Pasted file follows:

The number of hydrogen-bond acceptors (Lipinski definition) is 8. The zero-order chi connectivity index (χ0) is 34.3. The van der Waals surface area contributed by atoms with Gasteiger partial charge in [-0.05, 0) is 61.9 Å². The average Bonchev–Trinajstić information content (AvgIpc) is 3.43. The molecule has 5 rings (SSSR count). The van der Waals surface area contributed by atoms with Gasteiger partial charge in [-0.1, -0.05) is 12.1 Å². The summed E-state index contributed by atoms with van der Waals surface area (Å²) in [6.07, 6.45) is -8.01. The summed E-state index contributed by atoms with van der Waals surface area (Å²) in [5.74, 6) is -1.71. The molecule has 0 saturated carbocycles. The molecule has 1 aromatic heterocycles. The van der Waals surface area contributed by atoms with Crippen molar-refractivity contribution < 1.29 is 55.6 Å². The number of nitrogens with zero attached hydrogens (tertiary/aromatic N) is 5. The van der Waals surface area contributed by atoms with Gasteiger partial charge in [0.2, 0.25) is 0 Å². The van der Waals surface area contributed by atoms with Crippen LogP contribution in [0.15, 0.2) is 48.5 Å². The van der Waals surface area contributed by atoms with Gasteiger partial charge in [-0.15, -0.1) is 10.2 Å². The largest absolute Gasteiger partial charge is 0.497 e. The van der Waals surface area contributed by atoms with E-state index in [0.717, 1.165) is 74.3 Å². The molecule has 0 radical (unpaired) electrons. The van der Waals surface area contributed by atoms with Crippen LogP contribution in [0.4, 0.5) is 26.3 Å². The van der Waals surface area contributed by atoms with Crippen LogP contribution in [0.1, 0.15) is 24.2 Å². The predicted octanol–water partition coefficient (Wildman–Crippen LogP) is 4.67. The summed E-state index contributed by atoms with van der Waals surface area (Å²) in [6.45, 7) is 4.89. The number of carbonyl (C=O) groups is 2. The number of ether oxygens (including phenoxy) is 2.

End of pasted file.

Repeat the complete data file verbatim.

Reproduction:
The number of hydrogen-bond acceptors (Lipinski definition) is 8. The zero-order chi connectivity index (χ0) is 34.3. The van der Waals surface area contributed by atoms with Gasteiger partial charge in [-0.05, 0) is 61.9 Å². The average Bonchev–Trinajstić information content (AvgIpc) is 3.43. The molecule has 5 rings (SSSR count). The van der Waals surface area contributed by atoms with Gasteiger partial charge in [-0.1, -0.05) is 12.1 Å². The summed E-state index contributed by atoms with van der Waals surface area (Å²) in [6.07, 6.45) is -8.01. The summed E-state index contributed by atoms with van der Waals surface area (Å²) in [5.74, 6) is -1.71. The molecule has 0 saturated carbocycles. The molecule has 1 aromatic heterocycles. The van der Waals surface area contributed by atoms with Crippen molar-refractivity contribution < 1.29 is 55.6 Å². The number of nitrogens with zero attached hydrogens (tertiary/aromatic N) is 5. The van der Waals surface area contributed by atoms with Gasteiger partial charge in [0.2, 0.25) is 0 Å². The van der Waals surface area contributed by atoms with Crippen LogP contribution in [0.15, 0.2) is 48.5 Å². The van der Waals surface area contributed by atoms with Gasteiger partial charge in [-0.15, -0.1) is 10.2 Å². The largest absolute Gasteiger partial charge is 0.497 e. The van der Waals surface area contributed by atoms with E-state index in [0.717, 1.165) is 74.3 Å². The molecule has 0 radical (unpaired) electrons. The van der Waals surface area contributed by atoms with Crippen LogP contribution in [0.4, 0.5) is 26.3 Å². The van der Waals surface area contributed by atoms with Crippen LogP contribution in [0.1, 0.15) is 24.2 Å². The predicted octanol–water partition coefficient (Wildman–Crippen LogP) is 4.67. The summed E-state index contributed by atoms with van der Waals surface area (Å²) in [6.45, 7) is 4.89. The number of carbonyl (C=O) groups is 2. The number of ether oxygens (including phenoxy) is 2.